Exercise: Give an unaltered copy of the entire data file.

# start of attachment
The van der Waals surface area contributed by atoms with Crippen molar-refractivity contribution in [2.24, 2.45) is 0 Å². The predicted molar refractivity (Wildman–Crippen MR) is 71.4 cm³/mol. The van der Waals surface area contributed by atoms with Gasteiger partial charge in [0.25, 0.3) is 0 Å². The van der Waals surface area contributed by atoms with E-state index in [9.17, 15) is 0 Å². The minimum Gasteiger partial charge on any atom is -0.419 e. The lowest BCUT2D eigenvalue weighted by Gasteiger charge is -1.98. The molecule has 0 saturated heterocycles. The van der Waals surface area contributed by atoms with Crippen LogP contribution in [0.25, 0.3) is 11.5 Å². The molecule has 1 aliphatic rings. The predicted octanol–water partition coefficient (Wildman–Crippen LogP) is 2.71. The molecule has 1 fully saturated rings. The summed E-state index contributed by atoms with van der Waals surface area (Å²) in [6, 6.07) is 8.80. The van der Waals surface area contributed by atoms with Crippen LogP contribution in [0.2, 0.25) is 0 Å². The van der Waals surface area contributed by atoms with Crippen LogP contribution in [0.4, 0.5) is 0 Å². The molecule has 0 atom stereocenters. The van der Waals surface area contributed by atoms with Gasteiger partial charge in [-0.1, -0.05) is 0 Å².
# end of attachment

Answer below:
The van der Waals surface area contributed by atoms with Crippen molar-refractivity contribution in [2.24, 2.45) is 0 Å². The predicted molar refractivity (Wildman–Crippen MR) is 71.4 cm³/mol. The van der Waals surface area contributed by atoms with Gasteiger partial charge in [0.25, 0.3) is 0 Å². The van der Waals surface area contributed by atoms with E-state index in [9.17, 15) is 0 Å². The minimum Gasteiger partial charge on any atom is -0.419 e. The lowest BCUT2D eigenvalue weighted by Gasteiger charge is -1.98. The molecule has 0 saturated heterocycles. The van der Waals surface area contributed by atoms with Crippen LogP contribution in [0.25, 0.3) is 11.5 Å². The molecule has 1 aliphatic rings. The predicted octanol–water partition coefficient (Wildman–Crippen LogP) is 2.71. The molecule has 1 fully saturated rings. The summed E-state index contributed by atoms with van der Waals surface area (Å²) in [6, 6.07) is 8.80. The van der Waals surface area contributed by atoms with Crippen LogP contribution in [0.2, 0.25) is 0 Å². The van der Waals surface area contributed by atoms with Crippen LogP contribution in [0.4, 0.5) is 0 Å². The molecule has 0 atom stereocenters. The van der Waals surface area contributed by atoms with Gasteiger partial charge in [-0.1, -0.05) is 0 Å².